A Hilltop Fortress and the Origins of Ancient Israel

Examining the archaeology of Mt. Adir’s ancient fortress

Mt. Adir in the Galilee

View of Mt. Adir in the Upper Galilee. Credit: Avi1111 Dr. Avishai Teicher, CC BY 3.0, via Wikimedia Commons.

A lonely and little-known hilltop fortress in northern Galilee offers archaeologists a unique opportunity to gaze into the origins of ancient Israel. First excavated in the mid-1970s, the fortress is located on Mt. Adir, a region that historically was sparsely populated and a challenge for states and empires to control. Yet during the early Iron Age (twelfth–ninth centuries B.C.E.), Adir was the location of a major fortress, which scholars have associated with the Phoenicians, the United Monarchy of David and Solomon, or Israel’s Omride dynasty. However, a study published in Archaeological and Anthropological Science suggests that this fortress was instead the base of a small upstart chiefdom that researchers believe might provide valuable insights into the origins of ancient Israel.

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The Iron Age I (c. 1200–1000 B.C.E.) has often been described as a “dark age.” With the Bronze Age collapse around 1200 B.C.E., many of the previously powerful kingdoms and empires either completely vanished or retreated to their traditional borders. Yet, this period also witnessed a large increase in settlements in the mountainous Upper Galilee, possibly fueled by immigrants and refugees fleeing the weakened and destroyed Canaanite city-states. This was the period during which the hilltop fortress of Mt. Adir was established. Despite past suggestions that Adir was a small outpost of a larger political force, such as Phoenicia or Israel, the recent study has shown this to be unlikely.

Instead, they argue that the vacuum left behind by the older regional powers paved the way for a local chieftain to establish political control over this isolated region. This likewise helps contextualize the origins of ancient Israel and the rise of several other kingdoms, such as Aram-Damascus in the north, the kingdom of Geshur around the Sea of Galilee, and the brief dynasty of King Saul in the hill country of Benjamin. It was not long, however, before these kingdoms began to compete with one another and larger empires, such as the Assyrians, once again returned to the area.


The Archaeology of the Mt. Adir Fortress

The site of Mt. Adir was first excavated in 1975 by the Israel Department of Antiquities (now the Israel Antiquities Authority). The initial excavations revealed the remnants of a large fortress, commanding an impressive view of the surrounding area. The fortress, which was protected by a casemate wall, covered an area of roughly 27,000 square feet. The original excavations dated the fortress from the eleventh to ninth centuries, generally coinciding with the very beginning of ancient Israel. This, in turn, led to a wide array of interpretations of the site, most of which could not be confirmed because of a fire that destroyed the excavation’s storehouse and records. Thus, in 2019, a team from Kinneret College in Israel returned to Mt. Adir to reexamine the site. Their excavation was able to securely date the site to the Iron Age IB (c. 1100–1000 B.C.E.), a century before the rise of Israel’s United Monarchy.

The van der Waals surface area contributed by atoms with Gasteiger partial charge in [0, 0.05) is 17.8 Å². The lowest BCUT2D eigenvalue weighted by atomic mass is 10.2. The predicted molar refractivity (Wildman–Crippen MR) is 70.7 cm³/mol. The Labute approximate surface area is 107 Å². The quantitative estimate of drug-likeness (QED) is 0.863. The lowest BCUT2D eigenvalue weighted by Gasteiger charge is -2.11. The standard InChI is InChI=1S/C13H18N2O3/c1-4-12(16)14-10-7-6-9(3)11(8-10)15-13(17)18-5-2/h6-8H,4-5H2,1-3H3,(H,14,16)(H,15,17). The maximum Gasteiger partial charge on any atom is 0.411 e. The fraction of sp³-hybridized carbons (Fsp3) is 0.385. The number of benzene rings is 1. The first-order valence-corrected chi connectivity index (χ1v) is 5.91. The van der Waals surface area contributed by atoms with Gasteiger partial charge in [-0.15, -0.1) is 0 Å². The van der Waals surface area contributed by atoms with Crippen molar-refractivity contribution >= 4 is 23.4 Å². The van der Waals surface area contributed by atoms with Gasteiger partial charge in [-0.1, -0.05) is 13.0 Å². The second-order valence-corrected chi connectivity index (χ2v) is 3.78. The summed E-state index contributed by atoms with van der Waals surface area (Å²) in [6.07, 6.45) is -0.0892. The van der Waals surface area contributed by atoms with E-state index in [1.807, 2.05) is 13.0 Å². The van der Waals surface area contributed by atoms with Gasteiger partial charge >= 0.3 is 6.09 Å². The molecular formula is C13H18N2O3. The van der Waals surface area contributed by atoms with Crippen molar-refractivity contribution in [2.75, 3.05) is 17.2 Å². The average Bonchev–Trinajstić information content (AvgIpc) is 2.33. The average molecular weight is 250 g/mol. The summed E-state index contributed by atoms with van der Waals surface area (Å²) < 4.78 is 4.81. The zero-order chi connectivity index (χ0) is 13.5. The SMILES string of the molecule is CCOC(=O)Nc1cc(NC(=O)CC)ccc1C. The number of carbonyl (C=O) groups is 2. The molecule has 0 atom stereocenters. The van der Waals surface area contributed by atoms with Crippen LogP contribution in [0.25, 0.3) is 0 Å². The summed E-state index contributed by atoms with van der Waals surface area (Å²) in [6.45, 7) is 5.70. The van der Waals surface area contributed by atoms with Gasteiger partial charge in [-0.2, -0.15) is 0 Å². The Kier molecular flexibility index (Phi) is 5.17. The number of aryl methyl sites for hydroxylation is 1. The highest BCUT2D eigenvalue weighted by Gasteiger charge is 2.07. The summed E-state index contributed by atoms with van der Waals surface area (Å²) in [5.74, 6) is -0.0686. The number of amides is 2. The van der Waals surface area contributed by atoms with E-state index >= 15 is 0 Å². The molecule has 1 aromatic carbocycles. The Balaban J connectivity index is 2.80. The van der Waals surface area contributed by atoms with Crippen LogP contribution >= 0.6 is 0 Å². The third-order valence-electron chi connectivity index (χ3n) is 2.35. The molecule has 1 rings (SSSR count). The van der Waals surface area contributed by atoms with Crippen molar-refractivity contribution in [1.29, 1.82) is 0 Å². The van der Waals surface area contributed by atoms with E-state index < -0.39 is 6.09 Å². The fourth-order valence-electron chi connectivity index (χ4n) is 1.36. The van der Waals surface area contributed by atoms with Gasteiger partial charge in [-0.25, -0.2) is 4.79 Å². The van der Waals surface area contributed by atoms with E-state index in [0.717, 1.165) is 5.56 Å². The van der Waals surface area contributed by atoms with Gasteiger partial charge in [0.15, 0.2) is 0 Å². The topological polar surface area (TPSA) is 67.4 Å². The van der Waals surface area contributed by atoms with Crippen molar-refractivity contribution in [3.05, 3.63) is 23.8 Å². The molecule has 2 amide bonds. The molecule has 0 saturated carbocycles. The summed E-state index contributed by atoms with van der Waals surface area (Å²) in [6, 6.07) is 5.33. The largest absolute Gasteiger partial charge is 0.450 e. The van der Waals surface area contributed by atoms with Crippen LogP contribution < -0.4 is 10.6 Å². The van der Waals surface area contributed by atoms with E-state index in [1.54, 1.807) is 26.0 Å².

In addition, the site’s pottery showed that while several luxury ceramics were imported from the Phoenician coast, the majority of the pottery—especially cookware and storage jars—was locally made. The study concluded, therefore, that although the fortress had trade relations with Phoenicia, it was almost surely the base of a local chief whose political power did not extend far beyond the site’s immediate agricultural hinterland. Although this situation would have been out of place in preceding or subsequent periods, it fits in perfectly with the highly local forms of authority that characterized the Iron Age I. However, as mentioned by the researchers, “It seems that this spell of independent power was fleeting. Maybe not even enough for our warlord to bequeath it to his heirs.” Thus, within about a century, the fortress was abandoned and left largely untouched until modern times.

Read more in Biblical Archaeology Daily:

Daily Life in Ancient Israel

Judean Refugees in Galilee?

Who Were the Phoenicians?


All-Access members, read more in the BAS Library:

First Person: Did the Kingdoms of Saul, David and Solomon Actually Exist?

Archaeological Views: Carbon 14—The Solution to Dating David and Solomon?

Biblical Views: How a People Forms

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